If you continuously wake up with a stiff neck, try sleeping on your side with a pillow filling the space between your neck and the bed. “When you're lying on your side, you should be able to draw a straight line from the back of your head all the way down your spine,” says Dr. Behenna of a side sleeping position that can help relieve and prevent neck pain.

“When you're lying on your side, you should be able to draw a straight line from the back of your head all the way down your spine.” —Mallory Behenna, DPT, orthopedic physical therapist

And the same goes for an ideal back sleeping position for neck pain: The head should form a straight line with the spine (and shouldn’t be curved forward or tipped backward).

For that reason, it’s also important to choose your pillow carefully. The best pillows for neck pain are relatively soft and conform to the curvature of the upper spine and neck. “You don’t want to go with multiple pillows under the neck or no pillow at all, as either option can cause unnatural extension,” says Dr. Singh.

Don't: sleep on your stomach

As noted above, sleeping on your stomach forces your spine to be in an unnatural arched position, and it also requires you to “keep your head rotated in an end range for a long period of time, which puts strain on the muscles and vertebral joints,” says Dr. Behenna.

Whereas, choosing a side or back sleeping position allows you to keep the spine and neck in a neutral position and minimizes strain on the joints and nerves, says Dr. Behenna.

What is the worst position to sleep in?

While there are different ideal sleeping positions for different people, doctors agree that the worst sleeping position (particularly if you deal with joint pain) is sleeping on your stomach. (But fear not, stomach sleepers: It’s possible to train yourself not to sleep on your stomach.)

That’s, again, because stomach sleeping places the spine in an unnatural position. “We have a natural slight forward curve in the lower lumbar spine,” explains Dr. Behenna, “but when we lie on our stomach, that curve increases.” Throughout the night, the lumbar spine becomes more and more extended, adding more pressure to the vertebrae, “which can cause irritation, inflammation, and increased pain [in the neck and back],” she says.

The nerve compression triggered by stomach sleeping can also “cause numbness or tingling in the arms,” says Dr. Singh.

As is true for any sleeping position, though, small adjustments can make a major difference. If you’re a diehard stomach sleeper and don’t want to turn right side up, try placing a pillow underneath your stomach before you snooze, suggests Dr. Behenna. “This will give you a little bit more support to keep the spine neutral instead of letting it arch,” she explains.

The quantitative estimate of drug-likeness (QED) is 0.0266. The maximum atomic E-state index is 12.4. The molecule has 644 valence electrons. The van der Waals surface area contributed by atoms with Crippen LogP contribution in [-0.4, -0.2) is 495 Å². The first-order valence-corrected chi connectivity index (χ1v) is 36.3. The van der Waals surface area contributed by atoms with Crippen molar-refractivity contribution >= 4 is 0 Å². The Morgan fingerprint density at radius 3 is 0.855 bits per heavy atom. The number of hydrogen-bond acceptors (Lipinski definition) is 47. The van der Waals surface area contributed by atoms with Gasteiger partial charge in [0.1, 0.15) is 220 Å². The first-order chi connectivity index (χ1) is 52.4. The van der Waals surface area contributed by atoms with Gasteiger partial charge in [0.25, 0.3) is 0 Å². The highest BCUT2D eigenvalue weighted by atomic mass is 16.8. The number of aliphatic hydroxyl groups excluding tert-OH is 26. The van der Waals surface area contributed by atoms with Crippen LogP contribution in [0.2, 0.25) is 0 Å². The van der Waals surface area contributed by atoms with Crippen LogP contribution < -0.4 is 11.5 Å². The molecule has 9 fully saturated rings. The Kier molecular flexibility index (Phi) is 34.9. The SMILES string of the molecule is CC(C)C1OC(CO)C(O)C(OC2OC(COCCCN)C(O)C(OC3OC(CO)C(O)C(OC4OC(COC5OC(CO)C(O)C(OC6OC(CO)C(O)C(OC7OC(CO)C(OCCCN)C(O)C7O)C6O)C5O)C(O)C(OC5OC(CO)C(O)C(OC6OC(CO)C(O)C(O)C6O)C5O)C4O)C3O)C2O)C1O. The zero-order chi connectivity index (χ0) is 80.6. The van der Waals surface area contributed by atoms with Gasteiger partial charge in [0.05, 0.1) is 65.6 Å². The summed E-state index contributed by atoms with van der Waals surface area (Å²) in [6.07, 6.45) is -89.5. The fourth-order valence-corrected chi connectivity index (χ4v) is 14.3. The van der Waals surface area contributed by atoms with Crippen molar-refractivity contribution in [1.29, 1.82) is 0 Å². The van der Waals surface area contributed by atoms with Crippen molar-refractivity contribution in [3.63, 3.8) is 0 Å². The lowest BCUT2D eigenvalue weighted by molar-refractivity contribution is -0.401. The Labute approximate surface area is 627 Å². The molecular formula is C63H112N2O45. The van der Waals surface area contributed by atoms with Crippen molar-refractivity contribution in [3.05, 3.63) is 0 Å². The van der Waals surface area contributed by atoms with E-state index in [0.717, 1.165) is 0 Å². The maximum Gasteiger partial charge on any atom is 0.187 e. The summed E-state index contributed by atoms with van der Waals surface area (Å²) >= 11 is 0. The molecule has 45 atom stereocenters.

How many pillows should you sleep with?

The perfect number of pillows to sleep with is wholly dependent on your preferences and needs. For people who sleep on their back, a singular medium-density pillow might be enough to keep the head in line with the neck. In other scenarios, however, someone might want an extra pillow to slide beneath or in between the legs for additional hip or lower-back support.

If you’re trying to figure out how many pillows you should rest your head on, Dr. Behenna recommends considering the height of your pillows. If you have thin (aka low loft) pillows, you might need two to fill the space between the head and the shoulder(s) depending on your anatomy and whether you’re sleeping on your side or back.

If you’re in the market for a new pillow, however, going for a happy medium that feels right for your ideal sleeping position—not too thick or too thin—can keep your head, neck, and spine well-aligned. Looking for a place to start? Consider the best pillows for side sleepers or the best pillows for combination sleepers.

Regardless of your sleep posture, however, Dr. Behenna recommends opting for a pillow made of shredded memory foam, which combines the contouring benefits of memory foam and the flexibility of down filling.

In any case, it’s important to let comfort be your guide, says Dr. Greer. “I always say, if you’re doing any kind of exercise or activity that creates or worsens some kind of pain, it’s a signal that you need to adjust,” he says, “and that applies to your pillow and sleeping position, too.”

Is there a better side to sleep on?

Unless you’re dealing with a particular health condition, neither side is better to sleep on than the other. If you have aches or pains that are concentrated on one side (such as sciatica pain running down one leg), it’s better to sleep on the unaffected side to relieve pressure from the muscles and joints of the side that hurts.

The question of which side you should sleep on when it comes to prior health conditions is only really relevant if you have a gastrointestinal condition like acid reflux or indigestion, or a heart condition. In the case of the former, you may do best to sleep on your left side1 (which keeps the stomach from pressing on the bottom portion of the esophagus), and in the case of the latter, it may be better to sleep on your right side, which can keep the heart from moving or turning within the chest cavity2.

Also of note: It’s often advised for pregnant people to sleep on their left side, particularly in the third trimester, as this can better facilitate blood flow for both the baby and the pregnant person.

—medically reviewed by Angela Holliday-Bell, MD

Well+Good articles reference scientific, reliable, recent, robust studies to back up the information we share. You can trust us along your wellness journey.
  1. Katz, L C et al. “Body position affects recumbent postprandial reflux.” Journal of clinical gastroenterology vol. 18,4 (1994): 280-3. doi:10.1097/00004836-199406000-00004
  2. Pan, Hongze et al. “Lying position classification based on ECG waveform and random forest during sleep in healthy people.” Biomedical engineering online vol. 17,1 116. 30 Aug. 2018, doi:10.1186/s12938-018-0548-7